Severe thunderstorm dangers: Why you should take warnings seriously

When thunder roars, there's good reason to heed the advice of forecasters and go indoors.

The National Oceanic and Atmospheric Administration's National Severe Storms Laboratory defines a severe thunderstorm as a storm that contains one or more of the following: hail one inch or greater, winds gusting in excess of 57.5 mph, or a tornado.

In general, thunderstorms produce lightning and tornadoes in addition to heavy rain that can cause flash flooding.

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According to the National Weather Service, severe thunderstorm warnings are issued with storms meeting the criteria as reported by weather spotters or indicated by radar.

"Warnings indicate imminent danger to life and property," according to the NWS.

Storms that grow to be that strong can have hail large enough to damage property such as plants, roofs and vehicles.

In addition to lightning, severe thunderstorms bring the threat of hail one inch or greater, winds gusting over 57.5 mph, or a tornado.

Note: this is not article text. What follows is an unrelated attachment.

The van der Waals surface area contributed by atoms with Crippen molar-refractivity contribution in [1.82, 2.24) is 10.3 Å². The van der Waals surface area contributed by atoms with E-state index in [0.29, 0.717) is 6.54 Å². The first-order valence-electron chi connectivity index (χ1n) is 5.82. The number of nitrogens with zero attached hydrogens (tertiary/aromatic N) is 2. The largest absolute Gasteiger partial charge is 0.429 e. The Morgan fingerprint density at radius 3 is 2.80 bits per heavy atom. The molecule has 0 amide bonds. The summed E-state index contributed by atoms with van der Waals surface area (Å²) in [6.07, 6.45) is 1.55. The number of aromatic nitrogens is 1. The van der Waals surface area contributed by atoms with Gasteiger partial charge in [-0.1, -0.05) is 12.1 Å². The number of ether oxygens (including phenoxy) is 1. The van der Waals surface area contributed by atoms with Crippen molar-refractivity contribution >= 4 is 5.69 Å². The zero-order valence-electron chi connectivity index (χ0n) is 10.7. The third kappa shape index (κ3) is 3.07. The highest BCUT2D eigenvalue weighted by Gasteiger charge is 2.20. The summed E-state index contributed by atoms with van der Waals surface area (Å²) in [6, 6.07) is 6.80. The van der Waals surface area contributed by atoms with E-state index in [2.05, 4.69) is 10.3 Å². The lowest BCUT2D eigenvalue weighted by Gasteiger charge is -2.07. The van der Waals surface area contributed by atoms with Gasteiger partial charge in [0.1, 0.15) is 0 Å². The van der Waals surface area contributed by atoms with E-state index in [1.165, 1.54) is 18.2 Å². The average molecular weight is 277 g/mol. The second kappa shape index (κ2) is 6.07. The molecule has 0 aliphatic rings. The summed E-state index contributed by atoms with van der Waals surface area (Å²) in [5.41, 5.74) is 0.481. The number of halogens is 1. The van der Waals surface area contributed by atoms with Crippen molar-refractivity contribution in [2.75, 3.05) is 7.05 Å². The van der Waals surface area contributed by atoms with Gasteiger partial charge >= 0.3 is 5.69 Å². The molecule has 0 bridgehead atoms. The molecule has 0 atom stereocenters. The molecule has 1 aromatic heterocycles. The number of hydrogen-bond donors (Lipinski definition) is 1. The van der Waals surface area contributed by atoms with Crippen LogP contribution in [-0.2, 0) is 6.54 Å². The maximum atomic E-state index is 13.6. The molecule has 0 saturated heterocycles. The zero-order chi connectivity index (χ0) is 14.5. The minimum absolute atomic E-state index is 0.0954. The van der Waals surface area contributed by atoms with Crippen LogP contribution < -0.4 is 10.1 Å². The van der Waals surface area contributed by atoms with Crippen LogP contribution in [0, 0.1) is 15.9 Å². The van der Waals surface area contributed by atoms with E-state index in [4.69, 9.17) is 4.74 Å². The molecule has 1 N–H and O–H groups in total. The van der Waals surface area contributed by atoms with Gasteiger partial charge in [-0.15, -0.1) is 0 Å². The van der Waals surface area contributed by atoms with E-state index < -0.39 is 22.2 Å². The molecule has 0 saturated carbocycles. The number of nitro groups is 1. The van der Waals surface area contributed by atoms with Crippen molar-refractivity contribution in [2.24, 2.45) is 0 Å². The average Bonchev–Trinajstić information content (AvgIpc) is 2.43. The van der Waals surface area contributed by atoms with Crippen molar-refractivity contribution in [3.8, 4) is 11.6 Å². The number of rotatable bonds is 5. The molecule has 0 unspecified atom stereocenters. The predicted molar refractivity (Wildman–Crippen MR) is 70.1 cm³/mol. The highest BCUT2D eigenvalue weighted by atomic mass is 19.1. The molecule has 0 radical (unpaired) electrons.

In addition to lightning, severe thunderstorms bring the threat of hail one inch or greater, winds gusting over 57.5 mph, or a tornado. (iStock)

Winds gusting more than 58 mph can also break off large branches, knock over trees, or cause structural damage to trees and nearby buildings.

"Some severe thunderstorms can produce hail larger than softballs or winds over 100 mph, so please pay attention to the weather so you know when severe storms are possible," according to the NWS.
 
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When conditions exist for severe thunderstorms, forecasters from the NWS will issue a "severe thunderstorm watch" that covers a large area of numerous counties and even states. That means conditions for severe thunderstorms are possible in and near the entire watch area.

The difference between a severe thunderstorm warning and severe thunderstorm watch.

The difference between a severe thunderstorm warning and severe thunderstorm watch. (National Weather Service)

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According to the NSSL, thunderstorms are most likely in the spring and summer months, particularly during the afternoon and evening hours, but they can occur year-round and at all hours.

"Along the Gulf Coast and across the Southeastern and Western states, most thunderstorms occur during the afternoon," the agency states. "Thunderstorms frequently occur in the late afternoon and at night in the Plains states."